Schumann et al v. Collier Anesthesia, P.A. et al

Filing 309

ORDER denying 285 Defendant Wolford College, LLC's Motion for Sanctions for Failure to Comply with Discovery Order. Signed by Magistrate Judge Carol Mirando on 4/6/2017. (HJ)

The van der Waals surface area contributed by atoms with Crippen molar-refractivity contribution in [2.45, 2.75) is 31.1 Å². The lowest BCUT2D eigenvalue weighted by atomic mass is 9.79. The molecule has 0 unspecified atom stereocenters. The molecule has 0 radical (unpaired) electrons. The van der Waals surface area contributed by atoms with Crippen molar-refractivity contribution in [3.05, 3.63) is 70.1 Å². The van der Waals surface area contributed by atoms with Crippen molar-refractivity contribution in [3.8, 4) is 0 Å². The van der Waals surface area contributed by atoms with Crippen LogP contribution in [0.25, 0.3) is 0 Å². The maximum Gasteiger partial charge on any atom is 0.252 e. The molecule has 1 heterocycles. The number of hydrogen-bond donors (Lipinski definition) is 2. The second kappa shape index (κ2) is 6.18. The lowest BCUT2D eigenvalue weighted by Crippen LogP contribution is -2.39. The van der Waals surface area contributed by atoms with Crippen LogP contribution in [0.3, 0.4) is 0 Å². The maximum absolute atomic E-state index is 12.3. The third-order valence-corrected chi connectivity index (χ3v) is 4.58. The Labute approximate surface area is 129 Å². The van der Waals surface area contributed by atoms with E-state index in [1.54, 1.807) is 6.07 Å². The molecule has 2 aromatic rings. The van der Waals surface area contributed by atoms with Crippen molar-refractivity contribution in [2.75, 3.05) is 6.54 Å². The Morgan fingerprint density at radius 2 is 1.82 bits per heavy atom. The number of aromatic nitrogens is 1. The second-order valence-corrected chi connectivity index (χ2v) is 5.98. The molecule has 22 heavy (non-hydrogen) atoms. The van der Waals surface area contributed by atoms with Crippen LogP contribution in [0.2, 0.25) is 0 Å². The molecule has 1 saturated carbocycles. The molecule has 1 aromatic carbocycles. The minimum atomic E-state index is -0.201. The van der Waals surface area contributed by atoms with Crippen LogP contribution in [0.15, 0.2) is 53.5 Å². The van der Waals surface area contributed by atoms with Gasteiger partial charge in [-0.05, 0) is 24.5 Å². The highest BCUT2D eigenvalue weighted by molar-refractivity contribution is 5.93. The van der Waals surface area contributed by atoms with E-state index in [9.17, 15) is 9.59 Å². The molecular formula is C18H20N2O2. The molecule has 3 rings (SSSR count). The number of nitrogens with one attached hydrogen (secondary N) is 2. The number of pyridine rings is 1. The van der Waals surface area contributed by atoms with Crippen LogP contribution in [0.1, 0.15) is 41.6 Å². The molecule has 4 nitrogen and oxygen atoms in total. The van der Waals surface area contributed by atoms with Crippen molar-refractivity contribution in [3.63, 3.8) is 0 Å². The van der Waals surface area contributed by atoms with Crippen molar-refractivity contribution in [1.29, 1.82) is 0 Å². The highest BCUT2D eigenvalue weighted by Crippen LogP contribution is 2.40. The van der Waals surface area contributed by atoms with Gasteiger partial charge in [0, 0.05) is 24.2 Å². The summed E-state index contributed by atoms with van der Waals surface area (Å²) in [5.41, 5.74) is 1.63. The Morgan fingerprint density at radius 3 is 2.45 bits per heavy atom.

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UNITED STATES DISTRICT COURT MIDDLE DISTRICT OF FLORIDA FORT MYERS DIVISION BILLY SCHUMANN, DUSTIN ABRAHAM, LAUREN TIDWELL, JEANIE HAKENEWERT, STEPHANIE ALANA MARIE BENJAMIN, CHRISTOPHER M. BOURN, DEREK WHITE, LAHOMA J. NACHTRAB, RICHARDO ROSADO, LANNETTE GIBSON, DANIEL PENTON, DENISE ARMINIO, OFELIA BIAGAN, SHEILA SMITH, CELINE VIDAURRI, CHRISTINA VINAS, RICARDO ROSADO, PATRICK C. HARRELL, RACHEL GOODE, JAMIESON WISHMAN, PAUL CALOIAN, STEVEN TODD LITTLE, JESSICA LINCOLN and CHRISTOPHER JALACKI, Plaintiffs, v. Case No: 2:12-cv-347-FtM-29CM COLLIER ANESTHESIA, P.A., WOLFORD COLLEGE, LLC, THOMAS L. COOK and LYNDA M. WATERHOUSE, Defendants. ORDER This matter comes before the Court upon review of Defendant Wolford College, LLC’s (“Wolford”) Motion for Sanctions for Failure to Comply with Discovery Order (Doc. 285) filed on March 8, 2017. Wolford seeks sanctions for Plaintiffs’ alleged violation of the Court’s March 28, 2014 Order. Doc. 285 at 1. Specifically, Wolford seeks as sanctions: (1) to dismiss and strike certain opt-in plaintiffs’ notices of consent to join because of their alleged failure to comply with the Court’s discovery order; (2) to dismiss all Plaintiffs except five individuals from this action if they do not produce complete discovery responses within seven (7) days; and (3) to award attorney’s fees and costs for bringing this motion and Wolford’s earlier motions to compel. Plaintiffs oppose the requested relief. I. Id. Doc. 289. Background On June 29, 2012, Plaintiffs Billy Schumann and Dustin Abraham, former students in the nurse anesthesia master’s program (Student Registered Nurse Anesthetists (“SRNA”)) at Wolford, filed a Complaint (Doc. 1) against Defendants Collier Anesthesia, P.A. (“CAPA”), Wolford, Thomas L. Cook (“Cook”), and Lynda M. Waterhouse (“Waterhouse”), on their own behalf and on behalf of other similarly situated individuals, for minimum wage and overtime compensation relief under the Fair Labor Standards Act (“FLSA”). Plaintiffs allege that Defendants hired them as interns, but did not provide them with any monetary compensation. Doc. 1 ¶¶ 14- 15. CAPA is a for-profit medical group with approximately 15 anesthesiologist (physician) shareholders, which contracts with facilities to provide anesthesia services. Doc. 202 at 2. Physician shareholders of CAPA (along with Waterhouse, who is an officer and Executive Director of CAPA) wholly own Wolford. Id. Wolford is a for-profit single purpose college that educates registered nurses in the field of -2- nurse anesthesia. of Wolford. Id. Cook was the President of CAPA and Chairman/Chancellor Id. This case was conditionally certified as a collective action on February 21, 2013, and the 90-day opt-in period ended on July 15, 2013. notice period, fourteen (14) individuals had opted in. Doc. 91. Prior to the Doc. 202 at 3. Throughout the 90-day period, nine additional former nursing students opted in, resulting in a total of 25 potential class members involved in this suit. this case on January 31, 2014. Id. Discovery closed in Doc. 130. In January 2014, Wolford filed a Motion to Compel Discovery and Production of Documents (Doc. 142) and a Supplemental Motion to Compel Discovery and Production of Documents from Post-Notice Opt-Ins (Doc. 151). Wolford’s motions sought to compel Plaintiffs to produce documents in response to Wolford’s Requests Nos. 8, 9, 18, and 19. Doc. 202 at 3-5. Wolford’s Requests Nos. 8, 9, 18, and 19 state: REQUEST NO. 8: 1 All documents reflecting Plaintiff’s income, compensation, pay, wages, and earnings since August 1, 2009, including Plaintiff’s W-2 forms, payroll statements, earnings statements, paychecks, and federal and state income tax returns for the years 2009, 2010, 2011, and 2012. REQUEST NO. 9: 2 All documents related to Plaintiff’s employment as a Certified Registered Nurse Anesthetist, including, but not limited to, job descriptions, job duties, job responsibilities, evaluations, performance-related documents, and all pay, wage and compensation and benefit documentation. 1 The request number is 8 in both pre- and post-notice opt-ins requests for production. 2 The request number is 9 in both pre- and post-notice opt-in requests for production. -3- REQUESTS NOS. 18, 19: All professional certifications and licenses obtained by Plaintiff, including but not limited to nursing certifications and licenses and all documents relating to applications for such certifications and licenses and to Plaintiff’s qualifications for certification or licensing. 3 Docs. 142 at 3-4; 151 at 4-7; 202 at 3-5. opposed Wolford’s motions to compel. Plaintiffs objected to the requests and Docs. 147, 163. On March 26, 2014, the Court held a hearing on, among other motions, Wolford’s motions to compel (Docs. 142, 151) and subsequently issued a discovery order granting them in part on March 28, 2014 (“Discovery Order”). Docs. 195, 202. The Discovery Order directed Plaintiffs to produce documents in response to Requests Nos. 8, 9, 18, and 19 as modified by Wolford at the hearing, but limited the production to the time period of June 29, 2009 to June 29, 2012. Doc. 202 at 7-8. production of documents was due April 18, 2014. Plaintiffs’ Id. On April 18, 2014, Plaintiffs filed a motion for extension of time to comply with the Discovery Order, seeking to extend their deadline of April 18, 2014 to May 2, 2014. Doc. 214. On April 21, 2014, the Court granted in part Plaintiffs’ motion for extension and extended their deadline to produce documents to April 28, 2014. Doc. 216. On May 23, 2014, Senior United States District Judge John E. Steele granted Defendants’ motions for summary judgment (Docs. 174, 181) and denied Plaintiffs’ Motion for Partial Summary Judgment (Doc. 173). Doc. 226 at 15-16. Judge Steele entered judgment in favor of Defendants and directed the Clerk of Court to terminate Wolford modified this request at the hearing held on March 26, 2014 with regard to the applications, seeking only the applications for licenses, not certifications. Docs. 195; 202 at 5 n.4. 3 -4- all deadlines as moot and close the file. Id. at 16. Accordingly, the Clerk of Court entered Judgment in a Civil Case in favor of Defendants. Doc. 227. On June 20, 2014, Plaintiffs filed a Notice of Appeal, notifying that they appealed the Opinion and Order (Doc. 226) and Judgment (Doc. 227). Doc. 235. On September 11, 2015, the Eleventh Circuit Court of Appeals issued an opinion vacating the entry of summary judgment for Defendants and remanding this case for further proceedings consistent with the opinion. Doc. 245. As a result, on October 16, 2015, Judge Steele vacated the Opinion and Order (Doc. 226) and Judgment (Doc. 227) and allowed the parties to file supplemental cross-motions for summary judgment consistent with the Eleventh Circuit’s opinion within thirty (30) days of the Order. Doc. 247 at 2-3. On October 27, 2016, Judge Steele denied Defendants’ motions for summary judgment (Docs. 248, 249) and Plaintiffs’ motion for partial summary judgment (Doc. 251). Doc. 269. Judge Steele also reopened this matter and ordered the parties to submit proposed deadlines for the remainder of this case. Doc. 270. On November 28, 2016, the parties filed a Post-Summary Judgment Case Management Report that did not include any proposed discovery deadline. Doc. 271. On December 6, 2016, Judge Steele entered a Second Amended Case Management and Scheduling Order (the “Second Amended CMSO”), which did not reopen discovery in this matter. 272. -5- Doc. II. Wolford’s Motion for Sanctions for Failure to Comply with Discovery Order (Doc. 285) a. The parties’ history of discovery disputes following the Discovery Order Wolford alleges that in response to the Discovery Order, Plaintiffs’ counsel emailed Wolford’s counsel on April 17, 2014, notifying that Plaintiffs would produce only some of the requested documents. Doc. 285 at 7-8. Wolford states that Plaintiffs’ counsel also requested an extension until May 2, 2014 to produce documents for certain plaintiffs, which Wolford opposed. Id. at 8. On April 18, 2014, Plaintiffs filed a motion for extension, which the Court granted in part by extending their deadline to produce documents to April 28, 2014. Id.; Doc. 216. Wolford alleges that on May 20, 2014, its counsel contacted Plaintiff’s counsel to inquire about the deficient production of documents by opt-in plaintiffs Denise Arminio (“Arminio”), Christopher M. Bourn (“Bourn”), Paul Caloian (“Caloian”), Celine Vidaurri (“Vidaurri”), Derek White (“White”), and Jamieson Wishman (“Wishman”). Doc. 285 at 8. Wolford states that it requested a response by the close of business the following day. Id. Next day, Wolford argues that Plaintiff’s counsel responded by again asking for an extension until May 27 or 28, 2014 to confer with his clients and to address Wolford’s concerns. Id. at 9. According to Wolford, Wolford’s counsel advised that Wolford would withhold filing its motion for sanctions and requested a specific time on May 27, 2014 by which Wolford could anticipate Plaintiffs’ discovery response. -6- Id. Wolford states that on May 23, 2014, Judge Steele granted Defendants’ motions for summary judgment, abating the parties’ discovery issues. Id.; Doc. 226. Wolford admits that after the Eleventh Circuit remanded this case, discovery did not reopen in this matter, and the parties submitted supplemental summary judgment motions. Doc. 285 at 9. Wolford alleges that on February 22, 2017, when Wolford began preparing its exhibit lists for trial, it realized that Plaintiffs did not comply with the Discovery Order. Id. As a result, Wolford argues that it initiated conferral with Plaintiffs’ counsel, who responded that Wolford objected to re-opening discovery prior to filing supplemental summary judgment motions and therefore could not seek new discovery. Id. at 9-10. Wolford asserts that Wolford does not seek new discovery, and as of date, Plaintiffs have not complied with the Discovery Order. Id. at 10. Wolford submits a list of documents that Plaintiffs allegedly failed to produce in violation of the Discovery Order. Id. at 10-14. Plaintiffs provide a different history of the parties’ disputes following the Discovery Order. Doc. 289 at 1-3. Plaintiffs allege that the parties met on May 14, 2014 during which Wolford did not mention Plaintiffs’ alleged deficient production. Id. at 1. According to Plaintiffs’ counsel, on May 20, 2014 when Wolford’s counsel notified that Wolford still believed Plaintiffs’ production was deficient, Plaintiffs’ counsel responded that Plaintiffs completed production on April 28, 2014 and were unaware of Defendants’ objections. Id. at 2. Plaintiffs allege that Plaintiffs’ counsel spoke with each of twenty-five Plaintiffs and confirmed that they diligently searched and produced all of the documents they could find. -7- Id. Nonetheless, Plaintiffs state that their counsel offered to confer with each Plaintiff regarding the specific items requested by Wolford and agreed to re-confer with Wolford’s counsel on May 27, 2014. Id. Before the parties re-conferred, however, Plaintiffs argue that Judge Steele granted Defendants’ motions for summary judgment, terminating all motions and deadlines as moot and closing the file. Id.; Doc. 226. Approximately one year and a half later, when the Eleventh Circuit remanded this case for further proceedings, Plaintiffs allege that although their counsel suggested the parties work on a revised case management report to allow some additional discovery, Wolford’s counsel responded that the parties do not need additional discovery. Id. Plaintiffs also argue that Wolford did not raise any concern about outstanding discovery at that time. Id. Furthermore, when Judge Steele ordered the parties to submit a revised case management report on October 27, 2016, Plaintiffs assert that Wolford still did not raise any concern about outstanding discovery. Id. at 3. Even when the parties met on February 14, 2017 to prepare their joint pretrial statement, Plaintiffs claim that Wolford did not voice any concern about discovery. Id. Rather, Plaintiffs argue that Wolford raised its discovery concern for the first time in nearly three years on February 22, 2017. Id. As a result, Plaintiffs assert that they oppose Wolford’s present motion as untimely and improper. Id. b. The parties’ arguments regarding Wolford’s motion for sanctions Wolford argues that, among many allegedly unproduced items, Plaintiffs wrongfully withheld tax returns. Doc. 285 at 14. -8- Wolford asserts that, according to the produced federal tax returns, certain Plaintiffs swore under penalty of perjury to the United States Government that they are students, not interns or unpaid workers, and were entitled to tax deductions for tuition and fees and to education credits as a student enrolled at or attending an eligible educational institution. Id. at 14-15. Wolford claims that a discovery response that a tax return is not within one’s possession when the return is within the control of a party is evasive and not substantially justified and therefore warrants sanctions. Id. at 15. Wolford argues that the same is true for Plaintiffs’ CRNA certifications/licenses and CRNA employment documents. Id. at 16. Wolford asserts that Plaintiffs refused to comply with their discovery obligations because they believed that individual discovery is inappropriate in a FLSA collective action. Id. at 17. Throughout this matter, Wolford claims that Defendants have been prevented from individual discovery because (1) Plaintiffs refused to produce documentation; (2) Defendants were limited to only ten depositions of Plaintiffs and the non-student witnesses identified by Plaintiffs; (3) Plaintiffs argued that individualized discovery is inappropriate in a FLSA collective action; and (4) Plaintiffs still subjected Defendants to discovery. Id. at 19. Wolford further argues that the opt-in plaintiffs have shown a pattern of failure to comply with their discovery obligations throughout this case. Id. at 21. According to Wolford, the opt-in plaintiffs disregarded the Court’s Order and made only partial production, evidenced by nine post-notice opt-in plaintiffs’ nearly identical and evasive answers to Wolford’s interrogatories. -9- Id. at 21 n.5. Wolford asserts that two of the sixteen pre-notice opt-in plaintiffs produced any documents in response to the FLSA Scheduling Order, and only seven opt-in plaintiffs produced any documents in response to Wolford’s request for production of documents. 21. Id. at Wolford claims that eight opt-in plaintiffs had not produced any document throughout the entire course of the case. Id. Wolford argues that production by Arminio, Bourn, Caloian, Vidaurri, White, and Wishman remains deficient in violation of the Discovery Order. Id. at 21-22. As a result, Wolford seeks the Court (1) to dismiss Arminio, Bourn, Caloian, Vidaurri, White, and Wishman; (2) to dismiss without prejudice other plaintiffs except certain individuals absent immediate production within seven days; and (3) to award attorney’s fees and costs. Id. at 22. In response, Plaintiffs argue that many documents Wolford claims as “missing” were not in possession of or available to Plaintiffs. Doc. 289 at 4. For instance, Plaintiffs state that the opt-in plaintiff Daniel Penton did not have a copy of the 2014 tax return, and several Plaintiffs did not file tax returns for the years at issue. Id. Plaintiffs allege that the opt-in plaintiff Christina Vinas did not file tax returns in 2010 and 2011, and another opt-in plaintiff Jessica Zoccali did not file tax returns in 2009 and 2010. Id. Plaintiffs assert that several Plaintiffs are in the same position because they have not filed tax returns or retained them as of 2014. Id. According to Plaintiffs, to obtain copies of tax returns from the IRS, the IRS requires a fee of $57 per each tax year and sixty (60) days to produce the requested copies. Id. at 12. Plaintiffs claim that given this, they could not have provided tax returns within the - 10 - timeframe set by the Court in 2014, before the trial term set in 2014, within seven days as requested by Wolford, or before the current trial term. Id. Furthermore, Plaintiffs argue that Plaintiffs graduated from Wolford in 2011 and 2012, and many of them moved across the country after graduation. Id. at 4-5. Hence, Plaintiffs assert that it is not unreasonable for them to discard the records from their school years prior to joining this lawsuit and well before 2014. Id. at 5. As a result, Plaintiffs claim that they complied with the Discovery Order to the best of their ability. Id. In addition, Plaintiffs argue that the Court should deny Wolford’s present motion as untimely based on the doctrine of waiver. Id. Plaintiffs assert that Wolford waited sixteen months until the eve of the trial to raise this motion. 6-7. Id. at Plaintiffs argue that despite having sixteen months to raise discovery concerns, Wolford chose not to raise them even when Plaintiffs suggested re-opening discovery in this matter. Id. at 11. In fact, Plaintiffs claim that Wolford’s present motion is an attempt to reduce Plaintiffs’ class size. Id. at 8. Regardless, Plaintiffs argue that dismissal is not an appropriate sanction because dismissal is an extreme sanction, and Plaintiffs committed no clear violation of the Discovery Order. 9. Id. at Plaintiffs assert that they made every effort to comply with the Discovery Order and did not refuse to actively participate. Id. at 11. First, the Court finds that Wolford’s present motion for sanctions is untimely. Coleman v. Starbucks, No. 6:14-cv-527-Orl-22TBS, 2015 WL 2449585, at *8 (M.D. Fla. May 22, 2015) (“While there is no local or federal rule setting a precise deadline - 11 - for the filing of a motion to compel, it is clear that any such motion must be filed within a ‘reasonable’ time period.”) (citing Hoai Thanh v. Hien T. Ngo, Civ. No. PJM 11-1992, 2013 WL 1976009, at *2 (D. Md. May 10, 2013)); Wane v. Loan Corp., 926 F. Supp. 2d 1312, 1319 (M.D. Fla. 2013) (denying Rule 37 sanctions of striking the affidavit partly because the plaintiffs did not file a motion to compel when they realized the information was missing). “Rule 37 does not expressly state a time limitation upon which a party must file a motion for sanctions; however, an unreasonable delay will generally result in a waiver of the motion.” United States v. Stinson, No. 6:14-cv-1534-Orl-22TBS, 2016 WL 8488241, at *5 (M.D. Fla. Nov. 22, 2016) (citing Brandt v. Vulcan, Inc., 30 F.3d 752, 756 (7th Cir. 1994)); Wane, 926 F. Supp. 2d at 1319. discretionary.” “The court’s decision whether or not to find waiver is Stinson, 2016 WL 8488241, at *5 (citing Woods v. DeAngelo Marine Exhaust, Inc., 692 F.3d 1272, 1279 (Fed. Cir. 2012)). “The timeliness of a motion for sanctions depends on such factors as when the movant learned of the discovery violation, how long he waited before bringing it to the court’s attention, and whether discovery has been completed.” 85, 91 (D.D.C. 2008)). Id. (citing Long v. Howard Univ., 561 F. Supp. 2d Based on the above standard, the court in this District found that the Rule 37 motion was untimely because the movant “delayed unreasonably by waiting over a year after the discovery deadline to bring the issue to the [c]ourt’s attention.” Id. Here, Wolford unreasonably waited approximately three years to file the present motion for sanctions since Wolford allegedly learned of Plaintiffs’ violation of - 12 - the Discovery Order. See id. Wolford admits that it contacted Plaintiffs’ counsel to notify Plaintiffs’ alleged failure to comply with the Discovery Order on May 20, 2014, approximately three years prior to filing of this motion. Doc. 285 at 8. While it is true that the Opinion and Order granting Defendants’ summary judgment motions rendered the parties’ discovery disputes moot, the Eleventh Circuit remanded this case for further proceedings on September 11, 2015, which still was approximately one year and a half prior to filing of this motion. Doc. 245. As a result, Judge Steele vacated Judgment in favor of Defendants (Doc. 227) and directed the parties to file supplemental cross-motions for summary judgment on October 16, 2015. Doc. 247. Plaintiffs allege that when they suggested working on a revised case management report to allow additional discovery, Defendants stated that additional discovery “is not needed here by any party.” Doc. 289 at 2; Doc. 289-1 at 1. Even assuming that Wolford was reasonable in not seeking to reopen discovery then, Wolford waived another chance to seek the allegedly missing documents from Plaintiffs. On October 27, 2016, Judge Steele denied both parties’ motions for summary judgment and directed the parties to submit a new and joint case management report within thirty days. Docs. 269, 270. On November 28, 2016, the parties filed a Post-Summary Judgment Case Management Report that seeks a trial term of April 17, 2017 and does not include a new discovery deadline. Doc. 271 at 1-2. Neither did Wolford move to compel or sanction Plaintiffs on the basis of Plaintiffs’ alleged non-compliance with the Discovery Order. On December 6, 2016, based on the parties’ joint case management report, Judge Steele entered the Second - 13 - Amended CMSO, setting a trial term of April 3, 2017. Doc. 272 at 2. As a result, by consenting to not reopen discovery and waiting until one month before the trial term to file the present motion, the Court finds that Wolford unreasonably delayed in filing the present motion and therefore waived a Rule 37 motion for sanctions. Stinson, 2016 WL 8488241, at *5; Coleman, 2015 WL 2449585, at *8. In addition, the Court finds that Plaintiffs’ behavior does not warrant sanctions, especially the dismissal of Plaintiffs as desired by Wolford. Doc. 285 at 1. Rule 37(b)(2)(A) of the Federal Rules of Civil Procedure provides that if a party fails to obey a discovery order, the court where the action is pending may issue “further just orders” such as: ... (v) dismissing the action or proceeding in whole or in part; (vi) rendering a default judgment against the disobedient party; ... Fed. R. Civ. P. 37(b)(2)(A). The courts enjoys “substantial discretion in deciding whether and how to impose sanctions under Rule 37.” Chudasama v. Mazda Motor Corp., 123 F.3d. 1353, 1366 (11th Cir. 1997) (citation omitted). In imposing sanctions under Rule 37, the court may consider “the unsuitability of another remedy, the intransigence of a party, and the absence of an excuse.” Watkis v. Payless ShoeSource, Inc., 174 F.R.D. 113, 116 (M.D. Fla. 1997). The Eleventh Circuit held, however, that “the severe sanction of a dismissal or default judgment is appropriate only as a last resort, when less drastic sanctions - 14 - would not ensure compliance with the court’s orders.” Malautea v. Suzuki Motor Co., Ltd., 987 F.2d 1536, 1542 (11th Cir. 1993) (citations omitted). Hence, “[v]iolation of a discovery order caused by simple negligence, misunderstanding, or inability to comply will not justify a Rule 37 default judgment or dismissal.” (citation omitted). Id. In other words, “[d]ismissal will not be upheld if a party’s failure to comply is due to inability rather than willfulness, bad faith or disregard of responsibilities.” Aztec Steel Co. v. Florida Steel Corp., 691 F.2d 480, 481 (11th Cir. 1982) (citation omitted). “When a party demonstrates a flagrant disregard for the court and the discovery process, however, dismissal is not an abuse of discretion.” Id. (citation omitted). Here, the Court does not find Plaintiffs’ flagrant disregard of the Discovery Order. See id. Plaintiffs argue that they produced “every document they could find after a diligent search.” Doc. 289 at 9. When Wolford expressed concerns with Plaintiffs’ allegedly deficient production on May 20, 2017, Plaintiffs’ counsel indicated that counsel “conferred with each of the 25 Plaintiffs, and each Plaintiff confirmed that they made a diligent search and provided us the responsive documents (which we produced).” Doc. 289-3 at 1. Yet, Plaintiffs’ counsel offered to re-confer with each Plaintiff and provide an explanation for missing documents. Id. Furthermore, Plaintiffs provide detailed explanations for each Plaintiff’s allegedly missing documents. Doc. 289 at 14-19. For instance, Plaintiffs allege that although Wolford asserts Arminio did not provide 2009 and 2011 tax returns, Arminio did not file a tax return in 2011 and does not have a copy of her 2009 tax - 15 - return. Doc. 285 at 10; Id. at 15. Similarly, Plaintiffs argue that contrary to Wolford’s argument that Stephanie Benjamin did not produce a 2009 tax return, Stephanie Benjamin did not file a tax return in 2009. Docs. 285 at 10; 289 at 15. As to Wolford’s concern that Michael Woodland did not provide tax returns and his documents are unreadable, Plaintiffs assert that their counsel is able to read the provided documents, and Woodland produced two IRS 1098-T forms and 2010 and 2011 W-2 forms. Docs. 285 at 14; 289 at 19. The Court finds that Plaintiffs’ production of documents coupled with Plaintiffs’ explanations do not show Plaintiffs’ willfulness, bad faith, or disregard of the Discovery Order. Aztec Steel, 691 F.2d at 481. Wolford also does not show that sanctions less severe than dismissal would be ineffective against Plaintiffs. Id. at 482 (affirming the district court’s dismissal of the plaintiff’s claims because “the court found that [the plaintiff] knowingly and willfully failed to comply with court ordered discovery and that sanctions less severe than dismissal would be ineffective.”). In addition, upon review of the parties’ arguments, the Court finds that the parties could have verified easily the contents of the unreadable documents and the apparent reasons for the missing documents by conferring with each other rather than seeking the Court’s involvement. See Sprague v. Indep. Bank, No. 2:16-cv-88-FtM-29CM, 2016 WL 6778931, at *3 (M.D. Fla. Nov. 16, 2016) (“[A]ttorneys and litigants should conduct themselves with civility and in a spirit of cooperation in order to reduce unnecessary cost and delay.”). - 16 - In support of its arguments in favor of dismissing Plaintiffs, Wolford cites to Anderson v. Cagle’s, Inc., 488 F.3d 945, 950 (11th Cir. 2007). Doc. 285 at 18. The district court in Anderson, however, dismissed fifty-six opt-in plaintiffs “for failure to comply with discovery requests,” which is clearly not the case here. F.3d at 950. Anderson, 488 Plaintiffs state that they produced 826 pages of additional documents in response to the Discovery Order. Doc. 289-3 at 1. Wolford also argues that Pluvoise v. American Coach Lines of Orlando, Inc., No. 6:18-cv-ORL-31KRS, 2009 WL 2382250, at *2-*4 (M.D. Fla. July 31, 2009), adopted by 2009 WL 2500460 (M.D. Fla. Aug. 14, 2009), supports dismissing Plaintiffs here. Doc. 285 at 19. In Pluvoise, the court dismissed certain opt-in plaintiffs because they did not provide any discovery response to the discovery requests in complete violation of the court’s order or violated the court’s order to supplement their discovery responses. Pluvoise, 2009 WL 2382250, at *2. The Court finds that Pluvoise is distinguishable from this case because Plaintiffs here produced what they had in their possession. See id.; Doc. 289-3 at 1. As Wolford concedes, every Plaintiff here produced at least a few pages of documents in response to the Discovery Order, amounting to a total of 826 pages. 3 at 1. Docs. 285 at 10-14; 289- Furthermore, the Court neither issued any Order requiring Plaintiffs to supplement their discovery responses nor found Plaintiffs in violation of the Court’s Order. Pluvoise, 2009 WL 2382250, at *2. Based on the above analysis, the Court finds that Wolford waived its Rule 37 motion for sanctions, and the sanction of dismissal as requested by Wolford is not - 17 - warranted in this case. Aztec Steel, 691 F.2d at 481; Stinson, 2016 WL 8488241, at *5. ACCORDINGLY, it is hereby ORDERED: Defendant Wolford College, LLC’s Motion for Sanctions for Failure to Comply with Discovery Order (Doc. 285) is DENIED. DONE and ORDERED in Fort Myers, Florida on this 6th day of April, 2017. Copies: Counsel of record - 18 -